The trends of the curves are similar; both moduli remain constant at a low value at high temperatures, but they soar with a reduction in temperature. Then, the rate of increase in the moduli drops at lower temperatures, that is they level off at a high value. At high temperatures, the viscous modulus (G") dominates, while by reducing the temperature, the elastic modulus (G') increases and outweighs the viscous module. The trend of the dynamic modules during cooling demonstrates the formation of a gel network with elastic properties in the waxy crude oil medium (Visintin et al., 2005).

a)

 

b)

 

c)

 

Figure 5

The variation in dynamic moduli of the oil sample with a wax content of a) 12 wt.%, b) 17 wt.%, and c) 22 wt.%.

a. Effect of wax content on WAT

There are various methods such as ASTM D2500, differential scanning calorimetry (DSC), and viscometry to determine the WAT of a crude oil (Neto et al., 2010). In the viscometry method, the apparent viscosity or the complex viscosity is plotted versus temperature by conducting shear rotational or the oscillatory tests respectively. In this work, oscillatory tests are conducted, and the complex viscosity is measured for three oil samples with a wax content of 12, 17, and 22 wt.% as shown in Figure 6. The WAT is the temperature at which the concavity of the complex viscosity curve changes or the complex viscosity suddenly increases during cooling the samples (Singh et al., 1999). The WAT values are calculated using the graphs and reported in Table 6.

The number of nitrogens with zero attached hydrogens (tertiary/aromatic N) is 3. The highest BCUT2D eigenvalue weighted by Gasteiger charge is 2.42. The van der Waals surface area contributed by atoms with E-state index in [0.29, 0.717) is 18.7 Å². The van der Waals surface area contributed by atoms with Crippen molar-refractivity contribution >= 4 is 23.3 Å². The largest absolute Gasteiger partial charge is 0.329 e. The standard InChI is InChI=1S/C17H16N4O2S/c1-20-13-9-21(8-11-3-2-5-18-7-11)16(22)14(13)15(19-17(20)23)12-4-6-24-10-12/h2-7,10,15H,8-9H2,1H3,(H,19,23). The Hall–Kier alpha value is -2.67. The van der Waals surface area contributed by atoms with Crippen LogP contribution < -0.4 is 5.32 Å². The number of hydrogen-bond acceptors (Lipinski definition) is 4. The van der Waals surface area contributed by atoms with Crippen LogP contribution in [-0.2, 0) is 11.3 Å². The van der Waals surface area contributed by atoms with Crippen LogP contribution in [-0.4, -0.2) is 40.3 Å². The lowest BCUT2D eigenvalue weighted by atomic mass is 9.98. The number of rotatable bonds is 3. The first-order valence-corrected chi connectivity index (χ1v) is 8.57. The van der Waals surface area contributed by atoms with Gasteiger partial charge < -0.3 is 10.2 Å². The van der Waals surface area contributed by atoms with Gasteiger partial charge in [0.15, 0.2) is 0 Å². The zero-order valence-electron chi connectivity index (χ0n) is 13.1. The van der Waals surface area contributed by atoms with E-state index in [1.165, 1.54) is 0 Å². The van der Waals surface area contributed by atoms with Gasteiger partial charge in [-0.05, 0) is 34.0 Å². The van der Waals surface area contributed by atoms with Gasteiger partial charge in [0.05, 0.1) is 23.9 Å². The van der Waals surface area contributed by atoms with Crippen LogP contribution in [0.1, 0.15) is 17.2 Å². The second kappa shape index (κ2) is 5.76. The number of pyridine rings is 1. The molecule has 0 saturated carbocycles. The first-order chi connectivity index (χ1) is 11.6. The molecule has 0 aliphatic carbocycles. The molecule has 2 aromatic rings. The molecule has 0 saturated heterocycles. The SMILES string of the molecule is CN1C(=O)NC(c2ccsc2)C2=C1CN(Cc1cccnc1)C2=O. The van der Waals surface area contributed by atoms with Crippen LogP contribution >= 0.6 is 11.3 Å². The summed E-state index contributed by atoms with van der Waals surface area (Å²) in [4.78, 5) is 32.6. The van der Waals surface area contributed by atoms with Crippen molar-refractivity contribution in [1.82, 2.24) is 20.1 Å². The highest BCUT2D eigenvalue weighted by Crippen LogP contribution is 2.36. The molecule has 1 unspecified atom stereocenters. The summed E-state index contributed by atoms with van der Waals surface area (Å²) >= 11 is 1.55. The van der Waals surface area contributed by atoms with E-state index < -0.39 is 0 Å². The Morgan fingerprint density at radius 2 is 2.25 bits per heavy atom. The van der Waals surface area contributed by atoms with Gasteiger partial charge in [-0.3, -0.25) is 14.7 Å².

a)

 

b)

 

c)

 

Figure 6

The variation in complex viscosity of the oil sample with a wax content of a) 12 wt.%, b) 17 wt.%, and c) 22 wt.%.

Table 6

The wax appearance temperature.

Wax content (wt.%)

12

17

22

WAT (°C)

19.3

30.6

34.9

The results show that an increase in the wax content of the oil samples leads to a rise in the WAT. As the wax content increases, the wax concentration in oil rises, so the solubility of wax drops; therefore, the waxy crystals are formed at a higher temperature in the oil sample with a higher wax content; however, this relationship is not linear.

b. Effect of wax content on the gel point